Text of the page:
Ellyn Satter: Well, people tell me, and I’ve seen this with my own kids. The kids will take a bite of dessert, then a bite of broccoli and a bite of potatoes, and then a bite of dessert, or they’ll eat the dessert first and then eat everything else. They have their own ways of doing this. It’s only for grownups that dessert signals the end of the meal. Children have no such compunction.
Janet Lansbury: That reminds me of this place my children loved. It was an all-you-can-eat buffet restaurant, and they would love it because they could get all this food, and then they could get ice cream, and then they could get more soup after the ice cream. Only at this kind of place did that seem to happen.
Ellyn Satter: Yeah. Well, tell me what allowed you to just sort of let them go and see what happened?
Janet Lansbury: Well, I don’t even like to say this because parents share so many struggles with me that they have, but I never really thought much about this. I knew to offer healthy foods. I don’t have issues with eating personally. And I don’t know, it just seemed natural for me to kind of pass that on. We did have some stuff, but nothing was a big focus or a big deal. And, Magda Gerber taught me about trust and that to me was very easy to do around eating. I trusted them… so it was nice.
Ellyn Satter: And how much more fun it was for you to go to that buffet restaurant than if you were worrying about whether they were eating the right things?
Janet Lansbury: Yeah. I never really worried about them eating. The only one I even thought about at all was my son who was so active and he ate the least of any of my children as a toddler. And this guy was, he almost couldn’t stop him moving. He was so active and it was puzzling, but he’s six foot four now and really, really healthy and-
Ellyn Satter: Well, when he was little, was he growing consistently?
Janet Lansbury: Yes. Yes. He was growing. He was doing fine, but it would seem like he ate nothing. So it was interesting. And I did think a little about it, but I just had to trust him because, yeah, he seemed fine. But I know a lot of parents that their doctors are telling them there’s a problem. Everyone’s telling them there’s a problem.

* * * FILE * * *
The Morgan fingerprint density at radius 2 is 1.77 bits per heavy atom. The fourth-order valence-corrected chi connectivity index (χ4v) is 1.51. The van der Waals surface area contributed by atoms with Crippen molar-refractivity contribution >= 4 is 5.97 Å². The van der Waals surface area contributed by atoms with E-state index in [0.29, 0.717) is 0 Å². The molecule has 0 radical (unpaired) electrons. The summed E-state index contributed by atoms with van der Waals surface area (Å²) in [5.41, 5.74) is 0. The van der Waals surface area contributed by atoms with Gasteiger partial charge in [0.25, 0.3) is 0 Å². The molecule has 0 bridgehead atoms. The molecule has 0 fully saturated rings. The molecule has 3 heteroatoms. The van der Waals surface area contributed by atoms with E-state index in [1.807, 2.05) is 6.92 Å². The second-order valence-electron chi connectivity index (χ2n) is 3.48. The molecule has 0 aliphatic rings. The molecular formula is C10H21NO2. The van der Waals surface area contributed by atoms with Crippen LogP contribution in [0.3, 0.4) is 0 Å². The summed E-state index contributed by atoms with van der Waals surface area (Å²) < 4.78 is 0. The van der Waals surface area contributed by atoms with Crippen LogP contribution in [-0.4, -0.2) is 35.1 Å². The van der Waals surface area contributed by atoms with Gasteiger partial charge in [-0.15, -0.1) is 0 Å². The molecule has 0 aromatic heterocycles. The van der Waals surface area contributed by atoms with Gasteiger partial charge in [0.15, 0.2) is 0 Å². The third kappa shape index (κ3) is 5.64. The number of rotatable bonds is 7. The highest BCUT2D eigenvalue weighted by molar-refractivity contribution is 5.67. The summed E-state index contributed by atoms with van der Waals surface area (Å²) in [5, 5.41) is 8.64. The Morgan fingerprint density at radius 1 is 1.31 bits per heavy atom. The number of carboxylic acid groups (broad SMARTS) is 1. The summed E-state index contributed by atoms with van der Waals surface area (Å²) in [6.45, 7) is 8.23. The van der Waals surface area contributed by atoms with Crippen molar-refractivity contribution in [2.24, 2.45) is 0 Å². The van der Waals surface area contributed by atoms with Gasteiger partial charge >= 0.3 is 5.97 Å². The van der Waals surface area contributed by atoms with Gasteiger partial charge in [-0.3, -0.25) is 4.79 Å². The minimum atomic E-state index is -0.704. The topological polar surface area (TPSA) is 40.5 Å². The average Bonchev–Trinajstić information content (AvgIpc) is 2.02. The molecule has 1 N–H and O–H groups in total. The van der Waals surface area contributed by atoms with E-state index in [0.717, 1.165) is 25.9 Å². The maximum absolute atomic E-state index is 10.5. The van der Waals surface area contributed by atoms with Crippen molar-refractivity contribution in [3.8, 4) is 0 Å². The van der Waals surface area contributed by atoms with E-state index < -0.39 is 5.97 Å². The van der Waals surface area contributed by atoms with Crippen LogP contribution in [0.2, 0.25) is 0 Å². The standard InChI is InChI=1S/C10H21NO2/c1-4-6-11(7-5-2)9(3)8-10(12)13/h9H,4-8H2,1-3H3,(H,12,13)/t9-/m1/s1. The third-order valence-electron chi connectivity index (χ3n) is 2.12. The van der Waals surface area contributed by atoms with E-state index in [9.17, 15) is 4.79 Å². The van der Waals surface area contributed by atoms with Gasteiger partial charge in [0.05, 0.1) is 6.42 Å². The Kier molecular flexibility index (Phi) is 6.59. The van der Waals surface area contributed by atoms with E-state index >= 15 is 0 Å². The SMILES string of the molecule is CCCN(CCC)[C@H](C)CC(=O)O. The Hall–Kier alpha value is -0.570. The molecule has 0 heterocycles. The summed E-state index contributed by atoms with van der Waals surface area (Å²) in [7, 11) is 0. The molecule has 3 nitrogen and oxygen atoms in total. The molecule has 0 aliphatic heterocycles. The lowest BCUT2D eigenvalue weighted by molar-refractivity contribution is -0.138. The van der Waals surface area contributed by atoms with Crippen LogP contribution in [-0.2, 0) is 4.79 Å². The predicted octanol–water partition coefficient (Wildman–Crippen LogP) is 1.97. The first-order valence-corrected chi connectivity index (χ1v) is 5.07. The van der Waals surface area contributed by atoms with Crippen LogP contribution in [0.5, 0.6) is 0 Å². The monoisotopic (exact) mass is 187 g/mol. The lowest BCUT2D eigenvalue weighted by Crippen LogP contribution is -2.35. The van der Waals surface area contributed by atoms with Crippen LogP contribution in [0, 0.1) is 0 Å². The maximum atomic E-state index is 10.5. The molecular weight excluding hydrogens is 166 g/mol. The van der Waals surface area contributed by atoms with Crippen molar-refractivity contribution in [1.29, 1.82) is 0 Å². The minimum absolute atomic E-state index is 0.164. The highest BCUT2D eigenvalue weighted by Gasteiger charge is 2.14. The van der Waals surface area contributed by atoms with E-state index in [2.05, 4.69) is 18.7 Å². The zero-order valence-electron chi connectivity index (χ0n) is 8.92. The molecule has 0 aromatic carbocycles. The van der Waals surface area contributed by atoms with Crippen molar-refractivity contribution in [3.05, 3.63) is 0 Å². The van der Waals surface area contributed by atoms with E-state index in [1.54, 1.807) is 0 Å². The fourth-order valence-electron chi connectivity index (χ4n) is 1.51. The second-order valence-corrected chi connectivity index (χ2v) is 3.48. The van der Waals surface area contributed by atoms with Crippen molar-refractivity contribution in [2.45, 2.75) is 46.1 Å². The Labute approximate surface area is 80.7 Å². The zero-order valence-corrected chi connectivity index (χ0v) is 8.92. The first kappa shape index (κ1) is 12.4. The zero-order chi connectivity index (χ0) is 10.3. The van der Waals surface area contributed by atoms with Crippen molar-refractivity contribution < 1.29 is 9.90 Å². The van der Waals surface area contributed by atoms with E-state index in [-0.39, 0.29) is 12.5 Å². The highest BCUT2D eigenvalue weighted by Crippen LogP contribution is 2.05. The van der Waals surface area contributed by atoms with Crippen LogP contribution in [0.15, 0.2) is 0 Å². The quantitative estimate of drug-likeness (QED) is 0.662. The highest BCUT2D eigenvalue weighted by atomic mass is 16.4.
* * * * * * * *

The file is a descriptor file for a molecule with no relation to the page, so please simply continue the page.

I would like, if you don’t mind, to read a question to you…
Ellyn Satter: Well, before you do, I want to comment on your son.
Janet Lansbury: Okay. Yes, please.
Ellyn Satter: I’ll see if I can look up this reference: Stanger, Springer, I can never remember the guy’s name, but he published this wonderful summary of children’s range of calorie intake. And they were astonishing ranges like for a toddler boy, the range was between 400 calories a day and 4,000 calories a day.
Janet Lansbury: Goodness.
Ellyn Satter: And the child who was eating 400 calories was presumably healthy like your little boy who was such an easy keeper that he was seemingly getting along on air, doing well on a very low level of calories. Whereas other children who seemingly eat an enormous amount of calories regulate perfectly well and grow consistently at this upper range.
So again, it’s this child competence thing that children come pre-wired with their homeostatic mechanisms, with their need for a certain level of energy in order to keep them going. And that might be a high need or a low need.
Janet Lansbury: And they know themselves better than we know them. I think that’s in that too.
Ellyn Satter: Oh, absolutely. They instinctively know, but they don’t know with their heads. Anytime you try to put something in a child’s head and teach them to manage themselves, things don’t go well. But if you observe their instinctive capabilities, they’re definitely there.
Janet Lansbury: Yeah. So a lot of times I’ll hear from parents: “What should I do? My child is telling me they only want dessert, asking how many bites they have to eat to get the dessert.” And your solution to put it on the meal plate really solves that, right?
Ellyn Satter: Yeah. Yeah.
Janet Lansbury: Because I would just say if dessert’s not working, if it’s just becoming this distracting thing for your child, then maybe you don’t need to have desserts for a while, not as a punishment, but maybe it’s not necessary. If it’s becoming a bargaining tool or something, then it’s not working for your family.
Ellyn Satter: Well, I think that certainly is one solution. The other solution would be to say, well, the dessert’s there. Eat it or not. The same kid who wants you to bargain is going to eat his dessert and say, “can I have more dessert?” And you’re going to say no. And he says, “Well, then I’m not going to eat anymore.” And so he threatens you, right?
Janet Lansbury: And then what do you do?
Ellyn Satter: You say, “okay, I’ll see you at snack time.”